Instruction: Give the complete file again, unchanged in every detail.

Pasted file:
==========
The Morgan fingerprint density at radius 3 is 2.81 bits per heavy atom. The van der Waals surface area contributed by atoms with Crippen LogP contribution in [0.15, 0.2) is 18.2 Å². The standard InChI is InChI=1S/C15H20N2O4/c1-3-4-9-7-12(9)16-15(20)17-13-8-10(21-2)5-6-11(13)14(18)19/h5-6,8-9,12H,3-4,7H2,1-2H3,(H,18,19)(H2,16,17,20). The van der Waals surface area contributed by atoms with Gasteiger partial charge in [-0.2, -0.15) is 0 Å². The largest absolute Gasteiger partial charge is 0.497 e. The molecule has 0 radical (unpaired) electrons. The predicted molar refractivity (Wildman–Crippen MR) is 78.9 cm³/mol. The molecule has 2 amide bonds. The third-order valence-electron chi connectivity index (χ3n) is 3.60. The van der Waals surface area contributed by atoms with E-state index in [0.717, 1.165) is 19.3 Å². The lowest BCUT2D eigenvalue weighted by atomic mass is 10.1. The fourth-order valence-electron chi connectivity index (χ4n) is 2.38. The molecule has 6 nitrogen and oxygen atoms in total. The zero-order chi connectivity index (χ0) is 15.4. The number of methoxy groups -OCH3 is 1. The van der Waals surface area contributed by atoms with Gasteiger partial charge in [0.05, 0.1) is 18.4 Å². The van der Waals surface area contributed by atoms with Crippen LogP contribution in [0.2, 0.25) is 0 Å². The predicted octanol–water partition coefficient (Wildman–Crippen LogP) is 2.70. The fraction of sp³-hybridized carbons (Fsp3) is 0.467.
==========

The Morgan fingerprint density at radius 3 is 2.81 bits per heavy atom. The van der Waals surface area contributed by atoms with Crippen LogP contribution in [0.15, 0.2) is 18.2 Å². The standard InChI is InChI=1S/C15H20N2O4/c1-3-4-9-7-12(9)16-15(20)17-13-8-10(21-2)5-6-11(13)14(18)19/h5-6,8-9,12H,3-4,7H2,1-2H3,(H,18,19)(H2,16,17,20). The van der Waals surface area contributed by atoms with Gasteiger partial charge in [-0.2, -0.15) is 0 Å². The largest absolute Gasteiger partial charge is 0.497 e. The molecule has 0 radical (unpaired) electrons. The predicted molar refractivity (Wildman–Crippen MR) is 78.9 cm³/mol. The molecule has 2 amide bonds. The third-order valence-electron chi connectivity index (χ3n) is 3.60. The van der Waals surface area contributed by atoms with E-state index in [0.717, 1.165) is 19.3 Å². The lowest BCUT2D eigenvalue weighted by atomic mass is 10.1. The fourth-order valence-electron chi connectivity index (χ4n) is 2.38. The molecule has 6 nitrogen and oxygen atoms in total. The zero-order chi connectivity index (χ0) is 15.4. The number of methoxy groups -OCH3 is 1. The van der Waals surface area contributed by atoms with Gasteiger partial charge in [0.05, 0.1) is 18.4 Å². The van der Waals surface area contributed by atoms with Crippen LogP contribution in [0.2, 0.25) is 0 Å². The predicted octanol–water partition coefficient (Wildman–Crippen LogP) is 2.70. The fraction of sp³-hybridized carbons (Fsp3) is 0.467.